Buckhead Atlanta Opens
Buckhead Atlanta, the high-profile, mixed-use development in Georgia’s capital city opened this fall after four years of development led by Oliver McMillan. The expansive, 10-acre district is located at the intersection of Peachtree and Paces Ferry, two of the city’s main arteries. Upscale and sophisticated, the new $600 million district, which has been dubbed “Rodeo Drive of the South,” is a mix of 1.5 million square feet of luxury retail, restaurants, office space and residences set within the existing neighborhood of Buckhead Village. Earlier this year, the Urban Land Institute Atlanta awarded Buckhead Atlanta Project of the Year for an urban design that prioritizes a vibrant street experience.
Hoerr Schaudt led the design of the streetscape for the entire development. “Oliver McMillan focused on the streetscape as a key way to differentiate Buckhead from other developments,” said firm partner Douglas Hoerr. “We focused on making the landscape distinctive and welcoming, with mature trees to give shade, beautiful plantings that celebrate the seasons, and quality materials that identify Buckhead as a special place,” he said. Together, these components infuse the street level with the energy and vibrancy that are typical of a thriving urban environment.
In his review for Arts Atl, Michael Kahn describes the finished Buckhead streetscape,
As with the facades, the streetscaping and landscaping emphasize pedestrian scale and circulation. While roads bisect the development, cars are deemphasized. Large planting beds and street furniture buffer the sidewalks from the narrowed roads in the development, and even extend along the edge of Peachtree Road. Side laneways between some of the smaller buildings provide refuge for those on foot; it is easy to forget that you are only a block off of Atlanta’s spine. Restaurants and shops open onto the lanes and small plazas.
To define the streets as distinctive and mature from opening day, Hoerr Schaudt recommended purchasing large tree specimens years before they were ready to be installed. The size of the 140 specimen trees planted in Buckhead are typically two times larger than the 3” caliper trees required by the city of Atlanta. Their generous shade gave Buckhead’s streets a feeling of maturity and graciousness from the moment it opened.
Larger still are four, 30,000 pound Oak trees located in the center plaza of Buckhead that is home to the French bistro Le Bilboquet. Each of these 40’ tall trees provide a 25’ diameter canopy of shade. Installation of these trees was complex. The plaza is built over a parking garage, limiting the amount of weight it can support. Placing trees this large required equipment that was too heavy and wide to fit into the installation area. Instead, the contractor used a 450-ton crane anchored midway down the block to lift each tree (over buildings) and place them without a sightline using only flagmen and radio communication.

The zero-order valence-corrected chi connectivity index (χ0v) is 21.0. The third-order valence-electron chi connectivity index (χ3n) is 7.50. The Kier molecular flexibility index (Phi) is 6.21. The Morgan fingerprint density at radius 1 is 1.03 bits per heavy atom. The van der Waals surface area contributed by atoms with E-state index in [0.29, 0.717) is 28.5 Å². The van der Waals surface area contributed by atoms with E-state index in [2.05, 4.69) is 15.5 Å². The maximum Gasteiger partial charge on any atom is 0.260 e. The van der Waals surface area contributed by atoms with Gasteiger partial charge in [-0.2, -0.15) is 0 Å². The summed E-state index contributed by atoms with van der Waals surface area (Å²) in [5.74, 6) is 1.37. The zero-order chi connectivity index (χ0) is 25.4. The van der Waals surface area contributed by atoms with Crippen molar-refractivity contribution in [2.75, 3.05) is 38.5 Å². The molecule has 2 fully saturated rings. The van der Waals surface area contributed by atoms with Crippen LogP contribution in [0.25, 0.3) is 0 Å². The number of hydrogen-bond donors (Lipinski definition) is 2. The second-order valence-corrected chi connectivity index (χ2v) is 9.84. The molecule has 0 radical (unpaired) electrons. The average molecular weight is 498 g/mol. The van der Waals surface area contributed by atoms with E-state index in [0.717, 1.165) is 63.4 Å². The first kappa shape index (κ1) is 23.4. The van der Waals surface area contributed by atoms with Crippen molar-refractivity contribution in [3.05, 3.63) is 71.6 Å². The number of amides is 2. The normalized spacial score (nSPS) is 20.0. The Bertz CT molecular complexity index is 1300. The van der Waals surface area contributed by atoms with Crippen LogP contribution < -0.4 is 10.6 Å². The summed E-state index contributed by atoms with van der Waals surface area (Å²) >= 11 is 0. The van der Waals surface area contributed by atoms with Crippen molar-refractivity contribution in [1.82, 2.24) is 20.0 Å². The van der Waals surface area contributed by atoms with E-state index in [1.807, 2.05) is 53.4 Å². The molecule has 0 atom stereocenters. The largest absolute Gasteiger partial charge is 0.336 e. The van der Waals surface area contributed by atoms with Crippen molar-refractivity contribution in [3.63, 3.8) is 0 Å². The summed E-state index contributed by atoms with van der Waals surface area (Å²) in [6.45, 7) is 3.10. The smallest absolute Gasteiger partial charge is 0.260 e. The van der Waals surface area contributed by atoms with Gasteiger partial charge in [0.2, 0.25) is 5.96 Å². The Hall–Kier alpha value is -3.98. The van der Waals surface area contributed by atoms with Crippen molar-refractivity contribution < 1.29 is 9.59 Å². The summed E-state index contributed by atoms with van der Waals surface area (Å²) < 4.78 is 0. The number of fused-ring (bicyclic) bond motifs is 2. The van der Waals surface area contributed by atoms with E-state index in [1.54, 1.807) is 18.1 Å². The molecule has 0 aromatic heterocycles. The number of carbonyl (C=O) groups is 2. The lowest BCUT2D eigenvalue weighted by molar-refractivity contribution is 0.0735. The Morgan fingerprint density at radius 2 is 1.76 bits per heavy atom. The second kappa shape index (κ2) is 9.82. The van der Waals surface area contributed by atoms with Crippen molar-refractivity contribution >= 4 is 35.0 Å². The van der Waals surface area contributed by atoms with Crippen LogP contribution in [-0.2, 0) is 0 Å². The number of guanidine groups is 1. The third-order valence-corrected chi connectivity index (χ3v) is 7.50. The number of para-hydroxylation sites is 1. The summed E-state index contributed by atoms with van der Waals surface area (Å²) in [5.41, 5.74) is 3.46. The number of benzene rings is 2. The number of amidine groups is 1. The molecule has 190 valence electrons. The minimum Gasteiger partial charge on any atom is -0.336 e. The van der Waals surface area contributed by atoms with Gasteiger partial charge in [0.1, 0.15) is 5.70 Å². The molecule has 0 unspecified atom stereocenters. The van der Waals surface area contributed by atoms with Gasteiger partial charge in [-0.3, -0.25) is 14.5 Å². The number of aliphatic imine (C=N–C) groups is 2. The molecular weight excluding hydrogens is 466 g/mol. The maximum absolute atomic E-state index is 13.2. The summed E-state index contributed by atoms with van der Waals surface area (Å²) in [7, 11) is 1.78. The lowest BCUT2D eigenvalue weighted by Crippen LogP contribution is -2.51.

Advanced planting techniques for the mature trees in Buckhead help them thrive in their new environment. Over time, urban tree roots often suffer from compacted soil, leading to stunted growth or tree failure. Buckhead’s trees are planted in sand-based structural soil, which is specially designed to support tree roots under the urban sidewalk and prolong the life-span of the tree.
The lush plantings beneath the trees and along the sidewalk are more like gardens than streetscape plantings in their complexity and design, and they make Buckhead distinctive. The gardens create a soft and beautiful buffer between strolling pedestrians and cars driving into the neighborhood.
There are seven species of street trees throughout Buckhead, including Oaks, Elms and Crape Myrtles. Streetscape shrubs and perennials include hydrangea, loropetalum, yucca, boxwood, and roses, and they are accented by more than 40 different varieties of annuals, changed out three times a year. In total, more than 33,000 plants were installed in the right of way parkways and planters for the opening of Buckhead.
Hoerr Schaudt developed three planting styles especially for the parkway garden spaces to create a street experience with variety and texture.
- The ‘Michigan Avenue’ style features abundant layers of bright and bold annuals like those found on Chicago’s Magnificent Mile.
- The ‘Classic Southern Garden’ style is framed in boxwood and features plants and colors that are found in the trusted foundation of traditional gardens, like white cosmos, pink roses, iris, and white zinnia.
- The ‘Bold and Graphic’ style features fresh geometric blocks of perennials and shrubs accented with low flowering annuals for less trafficked areas of the development.
Project oversight and consultants
The Hoerr Schaudt team, led by Douglas Hoerr with Michael Skowlund, Simon Prunty and John Evans, collaborated with Pappageorge Haymes, Gensler, and Smallwood, Reynolds, Stewart, Stewart & Associates Inc. to develop the design of the project. Douglas Hoerr, Partner of Hoerr Schaudt, commented: “Oliver McMillan had a clear vision for what Buckhead could be and we are very pleased to have worked with them to turn that idea into a beautiful, memorable place.”